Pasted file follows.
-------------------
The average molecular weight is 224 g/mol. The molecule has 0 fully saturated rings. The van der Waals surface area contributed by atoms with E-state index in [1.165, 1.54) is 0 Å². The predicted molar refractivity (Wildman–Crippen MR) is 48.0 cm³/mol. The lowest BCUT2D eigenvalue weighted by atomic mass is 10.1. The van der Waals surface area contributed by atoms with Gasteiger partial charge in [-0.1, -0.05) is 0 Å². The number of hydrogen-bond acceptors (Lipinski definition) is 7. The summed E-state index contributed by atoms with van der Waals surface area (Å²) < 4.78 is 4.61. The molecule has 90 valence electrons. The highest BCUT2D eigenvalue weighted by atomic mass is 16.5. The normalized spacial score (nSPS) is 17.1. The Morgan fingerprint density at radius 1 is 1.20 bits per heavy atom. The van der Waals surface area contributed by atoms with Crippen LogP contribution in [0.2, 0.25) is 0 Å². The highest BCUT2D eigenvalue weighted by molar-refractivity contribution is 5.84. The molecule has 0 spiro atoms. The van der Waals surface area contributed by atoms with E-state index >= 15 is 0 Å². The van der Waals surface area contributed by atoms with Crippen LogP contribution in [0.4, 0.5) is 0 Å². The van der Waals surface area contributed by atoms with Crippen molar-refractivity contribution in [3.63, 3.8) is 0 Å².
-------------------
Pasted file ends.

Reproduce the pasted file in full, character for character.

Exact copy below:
The average molecular weight is 224 g/mol. The molecule has 0 fully saturated rings. The van der Waals surface area contributed by atoms with E-state index in [1.165, 1.54) is 0 Å². The predicted molar refractivity (Wildman–Crippen MR) is 48.0 cm³/mol. The lowest BCUT2D eigenvalue weighted by atomic mass is 10.1. The van der Waals surface area contributed by atoms with Gasteiger partial charge in [-0.1, -0.05) is 0 Å². The number of hydrogen-bond acceptors (Lipinski definition) is 7. The summed E-state index contributed by atoms with van der Waals surface area (Å²) < 4.78 is 4.61. The molecule has 90 valence electrons. The highest BCUT2D eigenvalue weighted by atomic mass is 16.5. The normalized spacial score (nSPS) is 17.1. The Morgan fingerprint density at radius 1 is 1.20 bits per heavy atom. The van der Waals surface area contributed by atoms with Crippen LogP contribution in [0.2, 0.25) is 0 Å². The highest BCUT2D eigenvalue weighted by molar-refractivity contribution is 5.84. The molecule has 0 spiro atoms. The van der Waals surface area contributed by atoms with E-state index >= 15 is 0 Å². The van der Waals surface area contributed by atoms with Crippen LogP contribution in [0.4, 0.5) is 0 Å². The van der Waals surface area contributed by atoms with Crippen molar-refractivity contribution in [3.63, 3.8) is 0 Å².